Yes it is true, that as long as we are walking with Him, confessing our sins and attempting to do what is right, we can rest assured that He is treating us as sons in His correction of us (Heb.12:5). But consider this analogy. A son who makes a mistake in the process of learning, makes several, makes many, makes the same one several times, but is truly moving forward, growing up toward the good and away from the bad, that son is a son with whom a loving father will patiently bear, confident in a positive outcome. But a son who confesses sin, merely mouthing the words, with no intention in his heart of really changing his ways is a different story altogether. Why is he bothering, except to deceive his father (and perhaps himself)? So our attitude in confession is important. David was overjoyed at the forgiveness he found from the Lord (Ps.32:1-11), and we too should both be happy in the forgiveness of the sins we come to God and admit, but also reverent in that approach - God is not fooled, God is not mocked. The reason that David was reluctant to approach God immediately in some instances is that he was unwilling, even in spiritual rebellion, to make what would amount to a false confession to God, to admit that he had sinned without being both completely convinced in his mind of the wrongness of his sin and determined in his heart to stop it.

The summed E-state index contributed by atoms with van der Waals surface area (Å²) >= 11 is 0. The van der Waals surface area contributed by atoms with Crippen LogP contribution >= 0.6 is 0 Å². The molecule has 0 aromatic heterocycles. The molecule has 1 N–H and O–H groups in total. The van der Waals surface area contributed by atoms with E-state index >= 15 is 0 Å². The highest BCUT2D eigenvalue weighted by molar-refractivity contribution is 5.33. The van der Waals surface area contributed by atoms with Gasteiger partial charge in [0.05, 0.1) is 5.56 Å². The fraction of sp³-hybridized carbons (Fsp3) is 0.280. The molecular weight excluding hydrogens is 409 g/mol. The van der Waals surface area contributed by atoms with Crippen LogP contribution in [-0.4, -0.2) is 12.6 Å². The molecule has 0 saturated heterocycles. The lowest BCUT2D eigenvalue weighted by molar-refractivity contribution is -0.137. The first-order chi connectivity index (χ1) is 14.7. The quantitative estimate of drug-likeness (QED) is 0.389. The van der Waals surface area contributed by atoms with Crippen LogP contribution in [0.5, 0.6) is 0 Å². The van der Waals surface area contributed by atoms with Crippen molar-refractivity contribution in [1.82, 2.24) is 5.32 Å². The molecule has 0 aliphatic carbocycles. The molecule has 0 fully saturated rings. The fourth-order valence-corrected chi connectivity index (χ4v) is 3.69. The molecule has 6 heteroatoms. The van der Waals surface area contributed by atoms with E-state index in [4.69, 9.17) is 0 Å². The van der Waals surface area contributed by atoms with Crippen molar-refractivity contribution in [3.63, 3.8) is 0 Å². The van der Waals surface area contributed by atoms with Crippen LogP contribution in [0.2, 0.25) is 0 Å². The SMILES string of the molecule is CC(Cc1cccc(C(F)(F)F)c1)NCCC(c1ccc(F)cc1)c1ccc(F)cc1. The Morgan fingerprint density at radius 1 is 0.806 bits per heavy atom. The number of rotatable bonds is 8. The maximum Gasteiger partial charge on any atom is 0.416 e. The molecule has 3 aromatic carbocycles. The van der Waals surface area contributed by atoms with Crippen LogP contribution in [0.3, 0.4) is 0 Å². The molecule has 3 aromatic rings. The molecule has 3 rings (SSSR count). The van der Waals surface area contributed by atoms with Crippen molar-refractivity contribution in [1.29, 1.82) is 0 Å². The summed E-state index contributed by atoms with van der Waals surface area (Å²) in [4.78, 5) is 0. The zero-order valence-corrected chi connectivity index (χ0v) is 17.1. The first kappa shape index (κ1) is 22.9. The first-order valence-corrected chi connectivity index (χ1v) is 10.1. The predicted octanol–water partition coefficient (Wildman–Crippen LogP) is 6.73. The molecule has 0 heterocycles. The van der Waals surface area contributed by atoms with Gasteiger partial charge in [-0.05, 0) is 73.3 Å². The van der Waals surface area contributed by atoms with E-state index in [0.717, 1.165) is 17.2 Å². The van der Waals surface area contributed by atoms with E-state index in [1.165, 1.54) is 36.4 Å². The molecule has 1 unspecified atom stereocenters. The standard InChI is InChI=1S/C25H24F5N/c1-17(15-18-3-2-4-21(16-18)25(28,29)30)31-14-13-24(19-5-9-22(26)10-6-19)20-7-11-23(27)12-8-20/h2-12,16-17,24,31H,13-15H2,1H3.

Now we are all weak, and it is admittedly hard to be perfect in all this. God knows this. He is merciful, beyond our understanding. But we should take care not to approach the throne of grace in arrogance, not to give mere lip service to confession - as if there were any point in that. When our Lord calls us to "repent", to reassess what we have done and recommit to doing what is right in the future (cf. Rev.2:5), it is not a mere mental understanding of the fact that a sin has been committed that is being asked for - even the demons understand on some level that they have violated God's commands (they just don't really care). We are to care - not to throw ourselves into paroxysms of guilt and self-inflicted mental anguish (such behavior indicates a complete lack of understanding of the mercy of God and forgiveness which is in Christ), but rather to "own up" to our mistakes, to see and understand that we were wrong and did wrong, and at the very least to be disposed to doing what is right and what is acceptable to Him in the future.